At 12:30 on May 10, 2004, the U.S. military, acting as the Multinational Interim Force (MIF), forcibly entered the home of Annette Auguste, or "So Anne," a Haitian activist. No Haitian police were reported to have been present at the time of the entry, arrest, or interrogation. The U.S. soldiers are said to have blown up the gate where So Anne was living with a grenade and shot the dogs on the property with automatic weapons. There were no weapons found on the premises. Photos taken at the scene show extensive damage to the property (photographs posted at www.haitiaction.net). MIF spokesperson Colonel David Lapan stated that So Anne had been arrested for making negative comments against the foreign soldiers and Haitian Police and said that the Marines used substantial force during their operation in order to demonstrate that the Marines were capable of defending themselves. The arrest of So Anne and her family members occurred in clear violation of the Haitian Constitution: she was taken into custody of the Marines without an arrest warrant, in violation of Constitution Article 24.4. The arrest was made in the middle of the night, despite a constitutional ban on arrests between 6 pm and 6 am (Art. 24.3(4); 3). Eleven family members were arrested with her, including her five-year old grandson, in violation of Art. 24.3, which prohibits arrests of people for other' s alleged crimes. The use of explosives and automatic weapons constituted excessive force. So Anne and her family members are reported to have been interrogated by the Marines, without legal counsel present, in violation of Art. 25.1 of the Constitution. It is reported So Anne is being held by U.S. Marines, not Haitian police, and international press have been denied access to see her at the time of writing. Constitutional Questions Surround Arrests

The NLG delegation found evidence that So Anne' s case is not isolated and that extra-constitutional arrests are common. According to their report, some of these arrests are being carried out either by or with the assistance of the U.S. Marines. The delegation interviewed prisoners who were being held in a Port-au-Prince jail. The prisoners indicated that they had been picked up by U.S. Marines who accused them of planning to shoot American soldiers and then took them for detention to the jail. The Haitian Constitution (Art. 24.3, Art 26) requires that enforcement officials demonstrate a legally cognizable basis for arrests and detentions. The prison official questioned by the NLG delegation did not know or question the legal context of the prisoners' detention. There was no record of an arrest warrant and the Marines were expected to return to interrogate the men, who claimed they were merely out drinking. When interviewed by the NLG Delegation, a police official claimed that " No charges are brought because no charges need be brought against detainees." The official told the delegation that the five detainees in question would see a judge on the following Monday. They had been arrested on Wednesday. The Haitian Constitution requires that detainees be granted a court hearing within 48 hours of arrest. The police commissioner interviewed stated that he would make arrests on one of two following two bases: if he personally witnessed someone committing a crime or if a witness claimed to have seen a crime. In the latter case, the witness would be required to obtain an arrest warrant, and the police would then arrest the suspect. Marines Control National Penitentiary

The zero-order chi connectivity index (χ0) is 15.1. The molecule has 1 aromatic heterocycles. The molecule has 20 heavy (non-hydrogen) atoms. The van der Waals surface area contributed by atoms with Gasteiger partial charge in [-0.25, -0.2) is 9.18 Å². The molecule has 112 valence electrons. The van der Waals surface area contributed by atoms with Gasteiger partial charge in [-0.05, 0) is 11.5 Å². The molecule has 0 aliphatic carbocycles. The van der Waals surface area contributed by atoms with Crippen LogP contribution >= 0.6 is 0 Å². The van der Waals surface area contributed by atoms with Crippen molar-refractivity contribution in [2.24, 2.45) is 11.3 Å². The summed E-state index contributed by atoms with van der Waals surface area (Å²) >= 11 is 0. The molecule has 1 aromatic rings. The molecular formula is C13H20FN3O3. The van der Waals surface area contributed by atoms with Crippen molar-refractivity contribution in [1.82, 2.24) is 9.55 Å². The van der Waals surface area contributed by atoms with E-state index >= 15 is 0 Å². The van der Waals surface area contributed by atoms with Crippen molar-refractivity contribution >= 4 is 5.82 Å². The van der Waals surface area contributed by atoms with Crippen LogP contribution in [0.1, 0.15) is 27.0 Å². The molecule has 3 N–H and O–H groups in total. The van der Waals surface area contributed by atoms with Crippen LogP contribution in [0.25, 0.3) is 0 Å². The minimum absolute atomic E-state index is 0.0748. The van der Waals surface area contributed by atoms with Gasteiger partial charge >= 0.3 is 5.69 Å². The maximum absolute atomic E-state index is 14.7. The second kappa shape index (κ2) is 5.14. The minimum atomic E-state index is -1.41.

During a trip to the National Penitentiary, the NLG delegation found Marines present and in control of at least a portion of the facility. After initially receiving permission to tour the prison, the Inspector had a conversation with the Marine present, Corporal Pierre. The group was informed that one-half of the prison was under the exclusive security control of the U.S. military and it could not enter that portion of the prison. Corporal Pierre told the delegation that the U.S. forces did not arrest persons and bring them directly to the prison. He did not disclose whether prisoners were being held in that section of the prison; however another Marine later confirmed that the Marines were in fact holding prisoners when confronted by the family member of a person alleged to have been arrested by the U.S. Marines the previous evening.

The Haiti Human Rights Report is a publication of the Let Haiti Live Coalition. The purpose of the report is to disseminate information on the human rights situation in Haiti. It is not meant as an exhaustive catalog of all human rights violations occurring in Haiti. Submissions, subscription requests, comments, and requests for verification of materials may be sent to haitihumanrights@yahoo.com. Submissions will be reviewed for authenticity and investigated for corroborating evidence before being published in the report. The editor reserves the right to make final decisions on materials included in the report. For more information about the Let Haiti Live Coalition, visit www.haitireborn.org or email info@haitireborn.org.